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Articles about music and musicians
Social Change, through the Kabir Bhajan Mandali program, an experiment
The Real Punjabi Music by Himanshu Verma
Purna Das Baul interviewed by Pallavi Bhattacharya
The real Punjabi music : Himanshu Verma writes on his recent tour to the Punjab in search of inklings of musical traditions

Bobby Singh with Sohan Nath and Malkit Singh Beenwalla
(Photo Courtesy: James Ricketson)
Production assistance for Australian film maker James Ricketson's TV series "Viva: Music in the Blood" for Australian multi-cultural channel SBS, took me on a short trip to Punjab, to meet folk musicians of Punjab. The series traces back Australian musicians to the country of their birth / origin, and we were tracing the roots of Bobby Singh, one of Australia's foremost Tabla players. Bobby, being from Punjab, it was natural that we would allot good time to the exploration of the musical culture of Punjab in the series.

The research itself was exciting, though there is indeed a dearth of research sources for the music and folk traditions of Punjab.
Dr Alka Pande's seminal work "From Mustard Fields to Disco Lights" became my polestar in this small and superficial, but nevertheless exciting effort at looking at the musical traditions of Punjab. The very fact that there is a lack of research material on the music of Punjab, speaks for the state that the traditions of the state are in.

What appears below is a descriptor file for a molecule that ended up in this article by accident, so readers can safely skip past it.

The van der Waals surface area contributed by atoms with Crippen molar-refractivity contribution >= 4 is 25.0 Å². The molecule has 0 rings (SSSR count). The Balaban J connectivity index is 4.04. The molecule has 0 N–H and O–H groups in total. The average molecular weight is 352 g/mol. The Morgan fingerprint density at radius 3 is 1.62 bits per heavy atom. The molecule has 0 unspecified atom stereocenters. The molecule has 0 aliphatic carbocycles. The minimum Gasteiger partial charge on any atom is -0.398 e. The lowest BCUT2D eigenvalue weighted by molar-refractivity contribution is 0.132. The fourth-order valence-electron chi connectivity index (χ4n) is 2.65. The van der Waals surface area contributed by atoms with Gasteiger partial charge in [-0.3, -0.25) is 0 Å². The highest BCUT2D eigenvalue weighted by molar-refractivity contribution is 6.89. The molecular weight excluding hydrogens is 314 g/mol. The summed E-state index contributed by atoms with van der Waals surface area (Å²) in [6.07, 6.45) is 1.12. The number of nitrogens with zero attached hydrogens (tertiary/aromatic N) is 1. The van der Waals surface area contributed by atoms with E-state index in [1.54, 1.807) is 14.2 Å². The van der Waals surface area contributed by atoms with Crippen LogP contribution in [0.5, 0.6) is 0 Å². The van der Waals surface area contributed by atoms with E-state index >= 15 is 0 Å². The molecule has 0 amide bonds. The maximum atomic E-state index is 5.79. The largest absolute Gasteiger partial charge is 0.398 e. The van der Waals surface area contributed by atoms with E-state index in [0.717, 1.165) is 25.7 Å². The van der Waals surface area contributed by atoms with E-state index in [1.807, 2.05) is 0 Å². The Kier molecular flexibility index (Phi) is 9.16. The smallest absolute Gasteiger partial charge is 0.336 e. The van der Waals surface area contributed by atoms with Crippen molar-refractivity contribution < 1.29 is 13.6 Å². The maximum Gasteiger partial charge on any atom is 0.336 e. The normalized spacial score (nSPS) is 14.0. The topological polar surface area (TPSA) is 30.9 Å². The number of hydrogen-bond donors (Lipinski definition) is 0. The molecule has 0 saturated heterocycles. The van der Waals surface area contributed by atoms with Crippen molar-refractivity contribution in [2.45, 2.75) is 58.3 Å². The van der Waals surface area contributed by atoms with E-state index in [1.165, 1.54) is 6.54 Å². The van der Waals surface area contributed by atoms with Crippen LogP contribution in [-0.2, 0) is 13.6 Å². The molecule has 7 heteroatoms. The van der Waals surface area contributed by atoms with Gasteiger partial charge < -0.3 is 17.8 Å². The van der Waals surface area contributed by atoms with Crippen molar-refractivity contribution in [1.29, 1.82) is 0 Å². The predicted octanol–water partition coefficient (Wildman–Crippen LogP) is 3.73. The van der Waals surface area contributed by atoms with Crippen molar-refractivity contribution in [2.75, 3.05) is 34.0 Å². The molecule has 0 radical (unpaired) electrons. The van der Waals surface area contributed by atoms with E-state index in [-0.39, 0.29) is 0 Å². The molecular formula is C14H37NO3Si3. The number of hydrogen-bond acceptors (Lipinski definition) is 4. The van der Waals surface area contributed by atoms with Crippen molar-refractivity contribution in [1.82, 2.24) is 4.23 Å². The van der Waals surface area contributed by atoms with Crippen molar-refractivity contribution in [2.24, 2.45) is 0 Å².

With the ushering in of new ways of life, and the consequent urbanization, liberalization, growth in media like television etc , MTV culture, the remix syndrome, and shortening of the audience's attention span, the folk traditions of countries all over the world (as James' travels all over the world with musicians revealed to him) have suffered a colossal blow. Folk performers are in an utter state of neglect, for want of patronage, audience appreciation. The audiences are no more attracted to the folk forms which once formed a way of life, and an inseparable part of the cultural matrix. Fairs and festivals that provided the musicians with a platform for performance and opportunity for livelihood, and also resulted in sharing of knowledge in a sense, have been on the wane ever since the advent of the urbanization.
The result being that practitioners of old styles, and masters of rare instruments, have started looking for other sources of livelihood, often at the expense of the art form itself. The hereditary transmission of oral knowledge has been ruptured as the new generation is largely not attracted to these forms, which demand unstinting dedication, and a long training period, and ultimately, in today's scenario offer little hope of providing the basic necessities of life.

Rare Instruments of Punjab
(Photo Courtesy: Alka Pande)